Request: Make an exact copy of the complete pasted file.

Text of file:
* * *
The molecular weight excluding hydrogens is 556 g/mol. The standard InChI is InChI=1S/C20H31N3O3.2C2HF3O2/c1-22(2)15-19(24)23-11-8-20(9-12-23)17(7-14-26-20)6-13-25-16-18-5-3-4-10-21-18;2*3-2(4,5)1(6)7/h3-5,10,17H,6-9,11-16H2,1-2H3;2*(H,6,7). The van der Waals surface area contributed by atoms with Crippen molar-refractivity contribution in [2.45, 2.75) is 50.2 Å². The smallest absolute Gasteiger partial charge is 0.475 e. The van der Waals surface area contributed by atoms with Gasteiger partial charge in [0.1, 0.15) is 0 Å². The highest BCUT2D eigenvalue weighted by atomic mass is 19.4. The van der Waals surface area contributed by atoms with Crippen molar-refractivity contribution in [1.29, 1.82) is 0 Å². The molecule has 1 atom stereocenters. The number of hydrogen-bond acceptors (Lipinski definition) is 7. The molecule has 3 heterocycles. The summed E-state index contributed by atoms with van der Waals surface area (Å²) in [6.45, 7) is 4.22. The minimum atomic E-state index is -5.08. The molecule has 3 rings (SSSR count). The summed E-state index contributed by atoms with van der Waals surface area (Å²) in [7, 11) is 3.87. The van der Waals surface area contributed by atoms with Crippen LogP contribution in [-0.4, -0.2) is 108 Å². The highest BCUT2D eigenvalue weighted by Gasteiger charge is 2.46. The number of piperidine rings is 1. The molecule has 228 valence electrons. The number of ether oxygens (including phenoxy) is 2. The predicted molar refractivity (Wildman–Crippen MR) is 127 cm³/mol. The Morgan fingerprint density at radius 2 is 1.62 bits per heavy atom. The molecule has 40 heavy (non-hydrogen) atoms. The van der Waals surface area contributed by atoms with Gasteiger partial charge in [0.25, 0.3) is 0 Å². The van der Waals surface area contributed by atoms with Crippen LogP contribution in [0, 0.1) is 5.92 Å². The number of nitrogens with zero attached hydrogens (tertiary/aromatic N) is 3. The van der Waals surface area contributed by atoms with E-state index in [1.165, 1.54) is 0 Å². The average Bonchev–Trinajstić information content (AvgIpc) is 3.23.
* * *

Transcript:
The molecular weight excluding hydrogens is 556 g/mol. The standard InChI is InChI=1S/C20H31N3O3.2C2HF3O2/c1-22(2)15-19(24)23-11-8-20(9-12-23)17(7-14-26-20)6-13-25-16-18-5-3-4-10-21-18;2*3-2(4,5)1(6)7/h3-5,10,17H,6-9,11-16H2,1-2H3;2*(H,6,7). The van der Waals surface area contributed by atoms with Crippen molar-refractivity contribution in [2.45, 2.75) is 50.2 Å². The smallest absolute Gasteiger partial charge is 0.475 e. The van der Waals surface area contributed by atoms with Gasteiger partial charge in [0.1, 0.15) is 0 Å². The highest BCUT2D eigenvalue weighted by atomic mass is 19.4. The van der Waals surface area contributed by atoms with Crippen molar-refractivity contribution in [1.29, 1.82) is 0 Å². The molecule has 1 atom stereocenters. The number of hydrogen-bond acceptors (Lipinski definition) is 7. The molecule has 3 heterocycles. The summed E-state index contributed by atoms with van der Waals surface area (Å²) in [6.45, 7) is 4.22. The minimum atomic E-state index is -5.08. The molecule has 3 rings (SSSR count). The summed E-state index contributed by atoms with van der Waals surface area (Å²) in [7, 11) is 3.87. The van der Waals surface area contributed by atoms with Crippen LogP contribution in [-0.4, -0.2) is 108 Å². The highest BCUT2D eigenvalue weighted by Gasteiger charge is 2.46. The number of piperidine rings is 1. The molecule has 228 valence electrons. The number of ether oxygens (including phenoxy) is 2. The predicted molar refractivity (Wildman–Crippen MR) is 127 cm³/mol. The Morgan fingerprint density at radius 2 is 1.62 bits per heavy atom. The molecule has 40 heavy (non-hydrogen) atoms. The van der Waals surface area contributed by atoms with Gasteiger partial charge in [0.25, 0.3) is 0 Å². The van der Waals surface area contributed by atoms with Crippen LogP contribution in [0, 0.1) is 5.92 Å². The number of nitrogens with zero attached hydrogens (tertiary/aromatic N) is 3. The van der Waals surface area contributed by atoms with E-state index in [1.165, 1.54) is 0 Å². The average Bonchev–Trinajstić information content (AvgIpc) is 3.23.